The Dynamic Range (DR) of an imager gives an indication of the imager’s ability to resolve details in dark areas as well as details in light areas in the same image. It indicates what is the largest signal that can be detected versus the smallest signal that can be detected.
Mathematically it is defined as :
DR = 20·log(Ssat/?read)
- DR : dynamic range [dB],
- Ssat : saturation signal of the sensor [DN or V or e–],
- ?read : noise in dark [DN or V or e–].
Notice that :
- the saturation level and the noise in dark need to be expressed in the same way : in digital numbers (DN), in Volts (V) or in number of electrons (e–),
- the noise in dark is the total temporal noise contribution of all electronic parts that are included in the readout chain, starting in the pixel.
A few important remarks w.r.t. dynamic range :
- the dynamic range specified for an imager mostly is a single number that should be valid for all pixels. Because the pixels are analog in nature, they all differ (a little bit) from each other, and in principle about 50 % of the pixels will have a lower dynamic range than the specified value and about 50 % of the pixels will have a higher dynamic range than the specified value,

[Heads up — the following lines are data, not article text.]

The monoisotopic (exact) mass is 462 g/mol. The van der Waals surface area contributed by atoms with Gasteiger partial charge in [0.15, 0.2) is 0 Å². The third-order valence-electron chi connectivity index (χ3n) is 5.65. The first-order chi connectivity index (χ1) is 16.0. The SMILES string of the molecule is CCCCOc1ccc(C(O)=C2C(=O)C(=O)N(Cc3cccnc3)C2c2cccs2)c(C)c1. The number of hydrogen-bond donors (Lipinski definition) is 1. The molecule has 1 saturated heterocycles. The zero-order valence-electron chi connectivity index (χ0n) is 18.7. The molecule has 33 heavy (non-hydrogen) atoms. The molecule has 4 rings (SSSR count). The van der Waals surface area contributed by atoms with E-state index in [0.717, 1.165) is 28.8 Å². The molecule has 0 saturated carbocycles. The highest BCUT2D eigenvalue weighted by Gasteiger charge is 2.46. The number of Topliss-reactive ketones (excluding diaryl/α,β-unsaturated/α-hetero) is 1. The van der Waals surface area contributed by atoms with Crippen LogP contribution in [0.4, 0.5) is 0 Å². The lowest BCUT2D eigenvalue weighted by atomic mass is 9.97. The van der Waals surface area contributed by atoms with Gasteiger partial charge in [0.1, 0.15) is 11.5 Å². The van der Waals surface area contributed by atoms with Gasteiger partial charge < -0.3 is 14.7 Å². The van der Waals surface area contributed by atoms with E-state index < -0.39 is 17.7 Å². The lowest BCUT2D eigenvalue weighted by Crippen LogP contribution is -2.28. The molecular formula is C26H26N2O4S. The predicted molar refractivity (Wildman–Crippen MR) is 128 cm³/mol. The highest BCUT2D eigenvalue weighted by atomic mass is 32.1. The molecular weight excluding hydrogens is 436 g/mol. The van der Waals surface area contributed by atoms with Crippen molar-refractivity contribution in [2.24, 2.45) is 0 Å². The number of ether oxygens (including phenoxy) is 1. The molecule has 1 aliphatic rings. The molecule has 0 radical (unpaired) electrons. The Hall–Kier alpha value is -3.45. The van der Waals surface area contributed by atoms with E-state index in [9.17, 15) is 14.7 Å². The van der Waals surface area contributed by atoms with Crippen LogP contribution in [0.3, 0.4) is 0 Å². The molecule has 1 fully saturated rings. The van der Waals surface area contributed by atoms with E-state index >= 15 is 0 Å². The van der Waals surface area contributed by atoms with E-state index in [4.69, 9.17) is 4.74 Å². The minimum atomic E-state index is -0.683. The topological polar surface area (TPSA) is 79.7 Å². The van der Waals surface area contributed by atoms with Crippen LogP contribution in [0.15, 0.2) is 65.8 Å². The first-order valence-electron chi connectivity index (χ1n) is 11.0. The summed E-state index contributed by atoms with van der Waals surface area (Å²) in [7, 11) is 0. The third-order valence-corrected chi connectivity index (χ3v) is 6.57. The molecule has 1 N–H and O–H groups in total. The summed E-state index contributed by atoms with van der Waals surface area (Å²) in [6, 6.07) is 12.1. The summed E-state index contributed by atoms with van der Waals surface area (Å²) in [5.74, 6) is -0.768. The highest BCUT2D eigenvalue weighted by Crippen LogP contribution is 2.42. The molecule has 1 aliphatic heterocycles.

- the noise in dark does not contain any noise related to the exposure of the imager, for instance dark current shot noise. So in reality the noise present in the output signal will always be higher than the one used in the calculation of the dynamic range because of the presence of dark-current shot noise. Moreover, dark-current related noise source are strongly dependent on the integration time,
- in normal operation of an imager, its so-called junction-temperature of the sensor is always higher than room temperature at which the dynamic range is specified. Temperature has a serious impact on the noise level and consequently on the dynamic range,
- fixed-pattern noise is not included in the definition of DR. The argumentation is that fixed-pattern noise can be easily cancelled, but any correction or cancellation of fixed-pattern noise may increase the level of the temporal noise and will reduce the dynamic range again.
In conclusion : the DR specified and its value found in data sheets is a number that only has a theoretical value, it can never be reached by all pixels in real imaging situations, because it is an average number for all pixels. Very often it can even not be reached by any of the pixels, because it does not take into account any exposure, neither any temperature effects or fixed-pattern noise issues.